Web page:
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Beyond the Boardroom: Leslie Glickman

Leslie Glickman's business mottos? 'Be consistent. Create a cohesive working environment. Happy employees are usually good employees. But most of all, make sure the customer is happy and satisfied with their experience.'

When her mom’s small business began serving diners 44 years ago in downtown Monticello, bread went for 30 cents a loaf, gas cost 60 cents a gallon and the population of the Piatt County seat was a good 1,000 fewer than it is now.

So no way, no how, after all these years, was LESLIE GLICKMAN going to let a pesky pandemic derail the Brown Bag Deli Restaurant — the West Washington Street mainstay that Harlean Swing handed down to her daughter.

“We did have to close for a while, and our daily business was and still is not back to what it was,” Glickman says. “However, two good things came out of this experience.

“One is that closing gave me and my partner a chance to regroup and get organized about how to go forward in the best way and get some things done that we never had time to do while open. I was also able to get some much-needed remodeling done to the building.

“Second, I and my staff learned so much of what we are made of and what we are capable of doing. We had to make a lot of changes in a short amount of time and do things we have never done before, and we had to think on our feet and be creative and we are all better for it. Having said that, I hope it ends soon.”

Glickman took time out from serving stuffed avocado and pie by the slice to answer a few questions from Editor Jeff D’Alessio in the 40th installment of our weekly speed read spotlighting leaders of organizations big and small.


Beyond the Boardroom: Leslie Glickman

Leslie Glickman’s business mottos? ‘Be consistent. Create a cohesive working environment. Happy employees are usually good employees. But most of all, make sure the customer is happy and satisfied with their experience.’

My one unbreakable rule of the workplace is … never argue with a customer.

The hardest thing about being a leader is … juggling the needs of your business with the needs of your employees and not being afraid to be the bad guy.

I’m frugal in that … I won't pay a lot for shoes unless they are work shoes.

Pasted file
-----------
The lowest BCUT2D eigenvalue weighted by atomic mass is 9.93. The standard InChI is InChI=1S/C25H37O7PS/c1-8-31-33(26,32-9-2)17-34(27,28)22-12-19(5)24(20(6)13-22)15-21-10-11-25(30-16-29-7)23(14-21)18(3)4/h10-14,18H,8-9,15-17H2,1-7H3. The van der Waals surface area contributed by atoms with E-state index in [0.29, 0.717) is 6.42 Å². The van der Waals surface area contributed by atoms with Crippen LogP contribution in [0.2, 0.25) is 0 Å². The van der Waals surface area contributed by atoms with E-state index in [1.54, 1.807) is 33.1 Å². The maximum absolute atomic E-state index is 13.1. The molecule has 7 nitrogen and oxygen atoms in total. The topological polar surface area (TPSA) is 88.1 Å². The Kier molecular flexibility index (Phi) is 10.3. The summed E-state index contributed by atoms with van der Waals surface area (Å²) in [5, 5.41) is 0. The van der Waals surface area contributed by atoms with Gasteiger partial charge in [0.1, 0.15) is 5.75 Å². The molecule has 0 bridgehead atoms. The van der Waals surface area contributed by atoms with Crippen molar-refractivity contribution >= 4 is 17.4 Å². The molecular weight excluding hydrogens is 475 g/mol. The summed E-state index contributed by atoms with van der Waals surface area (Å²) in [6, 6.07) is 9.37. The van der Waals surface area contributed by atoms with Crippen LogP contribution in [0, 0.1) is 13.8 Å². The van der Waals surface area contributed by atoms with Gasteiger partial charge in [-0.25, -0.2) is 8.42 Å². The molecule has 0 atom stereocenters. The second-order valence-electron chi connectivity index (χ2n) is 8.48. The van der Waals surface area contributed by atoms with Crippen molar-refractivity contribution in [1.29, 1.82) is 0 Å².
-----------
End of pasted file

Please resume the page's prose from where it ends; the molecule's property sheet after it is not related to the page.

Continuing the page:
My single favorite moment of all-time in this job was … when the restaurant turned 40 years old and I got to see all the ways it and my mother impacted the town and residents over those years.

My philosophy on meetings is ... make sure you are organized and ready to talk about what is important to you and have people you can trust around you who won't be afraid to disagree.

The last luxury in which I indulged was ... a trip to Iceland for me and my best friend.

I paid for both plane tickets and the hotel, and she had to plan the whole week's events. We had a blast.

I can’t live without my ... cell phone, in my professional life. And in my personal life, it would have to be my friends, who are family to me.

The most beneficial college class I took was ... Theories of Personality at Eastern Illinois University.

It is very beneficial for me when I am managing the staff at my restaurant. It helps me understand how to relate differently to each person as needed and help get the best out of them.

I’m up and at ’em every day by … 8:15 a.m. So not a morning person.

As far as my exercise routine goes … can you repeat the question? What is the thing called exercise?

The worst job I ever had was ... a tossup between proofreading for a textbook company, where I struggled to stay awake at my desk, and working the counter at Wranglers in Charleston while trying to avoid the owner’s inappropriate advances.

The biggest business risk I ever took was ... making one of my favorite employees a business partner and future owner. It has paid off wonderfully.

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